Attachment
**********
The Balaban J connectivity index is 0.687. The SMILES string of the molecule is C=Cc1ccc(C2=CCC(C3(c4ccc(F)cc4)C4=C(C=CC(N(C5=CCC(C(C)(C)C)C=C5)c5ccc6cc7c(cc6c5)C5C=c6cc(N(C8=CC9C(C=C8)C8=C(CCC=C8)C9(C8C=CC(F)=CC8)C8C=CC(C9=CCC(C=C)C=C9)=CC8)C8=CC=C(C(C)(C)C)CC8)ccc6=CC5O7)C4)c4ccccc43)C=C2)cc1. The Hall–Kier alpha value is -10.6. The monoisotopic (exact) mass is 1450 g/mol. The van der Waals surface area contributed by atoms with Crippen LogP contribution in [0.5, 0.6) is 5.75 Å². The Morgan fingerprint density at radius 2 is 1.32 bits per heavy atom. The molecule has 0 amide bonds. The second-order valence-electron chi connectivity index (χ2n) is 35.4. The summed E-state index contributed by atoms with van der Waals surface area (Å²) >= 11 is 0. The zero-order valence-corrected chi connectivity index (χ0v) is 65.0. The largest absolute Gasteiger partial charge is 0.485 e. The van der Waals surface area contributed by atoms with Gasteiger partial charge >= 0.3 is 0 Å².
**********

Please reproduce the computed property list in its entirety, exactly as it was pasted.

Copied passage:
The Balaban J connectivity index is 0.687. The SMILES string of the molecule is C=Cc1ccc(C2=CCC(C3(c4ccc(F)cc4)C4=C(C=CC(N(C5=CCC(C(C)(C)C)C=C5)c5ccc6cc7c(cc6c5)C5C=c6cc(N(C8=CC9C(C=C8)C8=C(CCC=C8)C9(C8C=CC(F)=CC8)C8C=CC(C9=CCC(C=C)C=C9)=CC8)C8=CC=C(C(C)(C)C)CC8)ccc6=CC5O7)C4)c4ccccc43)C=C2)cc1. The Hall–Kier alpha value is -10.6. The monoisotopic (exact) mass is 1450 g/mol. The van der Waals surface area contributed by atoms with Crippen LogP contribution in [0.5, 0.6) is 5.75 Å². The Morgan fingerprint density at radius 2 is 1.32 bits per heavy atom. The molecule has 0 amide bonds. The second-order valence-electron chi connectivity index (χ2n) is 35.4. The summed E-state index contributed by atoms with van der Waals surface area (Å²) >= 11 is 0. The zero-order valence-corrected chi connectivity index (χ0v) is 65.0. The largest absolute Gasteiger partial charge is 0.485 e. The van der Waals surface area contributed by atoms with Gasteiger partial charge >= 0.3 is 0 Å².